“The sad irony of today’s decision lies in its utter failure to grasp why the VRA has proven effective,” wrote Justice Ginsburg. “The Court appears to believe that the VRA’s success in eliminating the specific devices extant in 1965 means that preclearance is no longer needed. With that belief, and the argument derived from it, history repeats itself. The same assumption—that the problem could be solved when particular methods of voting discrimination are identified and eliminated—was indulged and proved wrong repeatedly prior to the VRA’s enactment. Unlike prior statutes, which singled out particular tests or devices, the VRA is grounded in Congress’ recognition of the ‘variety and persistence’ measures designed to impair minority voting rights. In truth, the evolution of voting discrimination into more subtle second-generation barriers is powerful evidence that a remedy as effective as preclearance remains vital to protect minority voting rights and prevent backsliding.”

There will be no easy fix in Congress. The body looked at updating how states were covered in Section 5, but no one could come up with a better answer than the draftees of the VRA in 1965. Changing the places covered by Section 5 would have blown up the entire bill. There was no political will or necessity to expand Section 5 nationwide, and “no objective statistical criteria could have added the most recent bad actors (Ohio and Florida) to the list of currently covered jurisdictions,” wrote Nate Persily, a law professor at Columbia University. “The fact that Section 5 was geographically targeted has always been seen as one of its constitutional saving graces.” Georgia Representative Charlie Norwood offered an amendment that would have exempted the entire Deep South and covered only Hawaii, a state with no history of racial discrimination in voting. The amendment was defeated 318 to 96.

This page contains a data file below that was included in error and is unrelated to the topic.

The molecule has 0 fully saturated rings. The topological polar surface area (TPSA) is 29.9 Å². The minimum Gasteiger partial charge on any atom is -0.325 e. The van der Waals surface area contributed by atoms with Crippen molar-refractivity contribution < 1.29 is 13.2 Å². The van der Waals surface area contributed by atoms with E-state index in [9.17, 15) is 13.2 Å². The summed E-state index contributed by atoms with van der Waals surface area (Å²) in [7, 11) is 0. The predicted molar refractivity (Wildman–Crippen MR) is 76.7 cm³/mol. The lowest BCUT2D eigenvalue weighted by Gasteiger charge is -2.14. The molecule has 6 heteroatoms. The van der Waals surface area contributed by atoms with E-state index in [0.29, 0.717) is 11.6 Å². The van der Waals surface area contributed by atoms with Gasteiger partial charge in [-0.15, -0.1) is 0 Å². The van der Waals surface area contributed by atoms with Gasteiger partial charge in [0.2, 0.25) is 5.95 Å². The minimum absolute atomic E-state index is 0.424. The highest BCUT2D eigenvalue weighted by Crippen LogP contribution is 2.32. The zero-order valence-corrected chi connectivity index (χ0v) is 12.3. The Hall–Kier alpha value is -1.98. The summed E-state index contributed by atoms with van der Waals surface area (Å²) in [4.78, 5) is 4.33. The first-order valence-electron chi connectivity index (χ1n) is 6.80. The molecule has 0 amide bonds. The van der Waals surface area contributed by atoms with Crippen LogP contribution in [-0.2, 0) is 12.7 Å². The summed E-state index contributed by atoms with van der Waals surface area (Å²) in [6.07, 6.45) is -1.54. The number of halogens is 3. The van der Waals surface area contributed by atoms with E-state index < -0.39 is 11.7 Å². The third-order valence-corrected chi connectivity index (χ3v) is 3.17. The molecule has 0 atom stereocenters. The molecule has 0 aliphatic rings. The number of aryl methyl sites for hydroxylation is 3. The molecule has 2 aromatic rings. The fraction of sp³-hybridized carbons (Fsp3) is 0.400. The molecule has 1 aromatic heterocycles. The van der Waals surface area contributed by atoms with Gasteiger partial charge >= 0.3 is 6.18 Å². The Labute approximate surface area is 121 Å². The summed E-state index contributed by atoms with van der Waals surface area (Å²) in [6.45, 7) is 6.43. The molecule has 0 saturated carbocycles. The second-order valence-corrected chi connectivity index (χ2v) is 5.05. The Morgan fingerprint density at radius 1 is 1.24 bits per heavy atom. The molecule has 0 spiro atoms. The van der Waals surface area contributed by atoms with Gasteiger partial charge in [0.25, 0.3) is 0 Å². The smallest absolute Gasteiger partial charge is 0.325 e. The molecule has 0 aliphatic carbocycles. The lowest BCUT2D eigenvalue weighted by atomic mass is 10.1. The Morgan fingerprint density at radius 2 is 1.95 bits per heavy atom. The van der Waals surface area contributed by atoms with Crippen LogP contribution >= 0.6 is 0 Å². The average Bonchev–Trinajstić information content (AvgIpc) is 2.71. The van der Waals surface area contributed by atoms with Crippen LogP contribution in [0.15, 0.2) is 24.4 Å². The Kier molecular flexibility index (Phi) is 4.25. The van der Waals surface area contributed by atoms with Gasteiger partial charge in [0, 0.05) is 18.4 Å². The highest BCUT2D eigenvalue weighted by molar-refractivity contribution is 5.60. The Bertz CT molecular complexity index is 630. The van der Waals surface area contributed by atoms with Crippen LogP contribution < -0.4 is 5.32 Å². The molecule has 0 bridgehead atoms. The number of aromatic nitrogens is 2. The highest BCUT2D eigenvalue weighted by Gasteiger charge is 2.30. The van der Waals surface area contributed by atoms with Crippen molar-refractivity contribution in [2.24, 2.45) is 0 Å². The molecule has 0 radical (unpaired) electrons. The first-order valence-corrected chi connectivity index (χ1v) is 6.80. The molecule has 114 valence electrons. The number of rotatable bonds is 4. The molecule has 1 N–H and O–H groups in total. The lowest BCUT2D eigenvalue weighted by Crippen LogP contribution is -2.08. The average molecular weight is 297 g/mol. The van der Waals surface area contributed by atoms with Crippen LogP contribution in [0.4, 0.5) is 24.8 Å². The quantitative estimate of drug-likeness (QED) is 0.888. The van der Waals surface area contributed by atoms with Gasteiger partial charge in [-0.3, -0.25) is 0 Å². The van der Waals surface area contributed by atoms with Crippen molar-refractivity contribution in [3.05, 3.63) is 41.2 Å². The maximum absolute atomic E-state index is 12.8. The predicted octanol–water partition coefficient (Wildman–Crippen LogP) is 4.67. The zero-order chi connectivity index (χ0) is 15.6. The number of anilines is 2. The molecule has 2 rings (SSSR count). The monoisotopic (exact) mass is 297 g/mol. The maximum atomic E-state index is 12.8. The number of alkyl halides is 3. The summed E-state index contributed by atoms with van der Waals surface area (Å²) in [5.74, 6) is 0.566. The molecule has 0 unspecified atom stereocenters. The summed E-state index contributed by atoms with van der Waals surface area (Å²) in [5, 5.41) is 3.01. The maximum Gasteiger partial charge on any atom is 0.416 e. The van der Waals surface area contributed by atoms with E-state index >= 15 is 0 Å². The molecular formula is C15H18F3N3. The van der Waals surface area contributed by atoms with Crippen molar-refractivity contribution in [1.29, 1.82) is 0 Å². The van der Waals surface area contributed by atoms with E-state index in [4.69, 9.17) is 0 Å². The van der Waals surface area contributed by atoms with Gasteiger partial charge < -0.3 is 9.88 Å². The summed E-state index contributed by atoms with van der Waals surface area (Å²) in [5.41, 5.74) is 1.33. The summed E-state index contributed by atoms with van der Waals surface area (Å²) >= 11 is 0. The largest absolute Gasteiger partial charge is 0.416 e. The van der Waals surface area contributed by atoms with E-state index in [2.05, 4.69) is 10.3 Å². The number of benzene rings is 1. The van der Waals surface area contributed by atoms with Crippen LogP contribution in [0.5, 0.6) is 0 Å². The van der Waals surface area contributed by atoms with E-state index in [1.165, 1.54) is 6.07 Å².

Asking this current Congress, which can hardly do more than name post offices, to revamp the VRA is a very steep task. Representative Steny Hoyer, the number-two ranking Democrat in the House, was pessimistic when I asked him recently what Congress would do if the Court overturned Section 5. “I think right now it would be difficult, because I don’t think, frankly, that the Republican majority in the House would allow it on the floor,” Hoyer said. “And I don’t think the Republican minority in the Senate would refrain from filibustering it. So I don’t think there would be much opportunity for legislative response unless the Democrats take control of the House, in which case there clearly would be a legislative response.”